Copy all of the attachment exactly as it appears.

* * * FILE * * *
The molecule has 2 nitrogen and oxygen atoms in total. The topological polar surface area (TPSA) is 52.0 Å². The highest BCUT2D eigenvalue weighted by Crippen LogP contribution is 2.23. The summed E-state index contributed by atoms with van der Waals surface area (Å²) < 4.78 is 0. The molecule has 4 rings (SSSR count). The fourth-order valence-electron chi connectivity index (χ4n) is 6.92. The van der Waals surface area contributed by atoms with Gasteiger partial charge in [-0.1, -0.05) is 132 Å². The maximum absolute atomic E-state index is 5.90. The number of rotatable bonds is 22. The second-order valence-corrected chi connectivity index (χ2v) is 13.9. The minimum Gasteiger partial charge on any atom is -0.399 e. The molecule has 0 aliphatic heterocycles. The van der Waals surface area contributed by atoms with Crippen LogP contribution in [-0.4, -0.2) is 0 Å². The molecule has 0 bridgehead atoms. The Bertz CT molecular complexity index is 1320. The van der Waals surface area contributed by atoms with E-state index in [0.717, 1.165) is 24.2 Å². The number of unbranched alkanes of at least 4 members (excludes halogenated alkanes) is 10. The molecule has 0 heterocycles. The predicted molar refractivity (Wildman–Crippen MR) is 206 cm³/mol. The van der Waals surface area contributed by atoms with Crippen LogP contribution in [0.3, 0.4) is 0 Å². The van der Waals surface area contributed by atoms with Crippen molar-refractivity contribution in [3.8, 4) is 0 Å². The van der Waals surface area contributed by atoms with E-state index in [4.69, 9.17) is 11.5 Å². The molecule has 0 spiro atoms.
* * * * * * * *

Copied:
The molecule has 2 nitrogen and oxygen atoms in total. The topological polar surface area (TPSA) is 52.0 Å². The highest BCUT2D eigenvalue weighted by Crippen LogP contribution is 2.23. The summed E-state index contributed by atoms with van der Waals surface area (Å²) < 4.78 is 0. The molecule has 4 rings (SSSR count). The fourth-order valence-electron chi connectivity index (χ4n) is 6.92. The van der Waals surface area contributed by atoms with Gasteiger partial charge in [-0.1, -0.05) is 132 Å². The maximum absolute atomic E-state index is 5.90. The number of rotatable bonds is 22. The second-order valence-corrected chi connectivity index (χ2v) is 13.9. The minimum Gasteiger partial charge on any atom is -0.399 e. The molecule has 0 aliphatic heterocycles. The van der Waals surface area contributed by atoms with Crippen LogP contribution in [-0.4, -0.2) is 0 Å². The molecule has 0 bridgehead atoms. The Bertz CT molecular complexity index is 1320. The van der Waals surface area contributed by atoms with E-state index in [0.717, 1.165) is 24.2 Å². The number of unbranched alkanes of at least 4 members (excludes halogenated alkanes) is 10. The molecule has 0 heterocycles. The predicted molar refractivity (Wildman–Crippen MR) is 206 cm³/mol. The van der Waals surface area contributed by atoms with Crippen LogP contribution in [0.3, 0.4) is 0 Å². The van der Waals surface area contributed by atoms with Crippen molar-refractivity contribution in [3.8, 4) is 0 Å². The van der Waals surface area contributed by atoms with E-state index in [4.69, 9.17) is 11.5 Å². The molecule has 0 spiro atoms.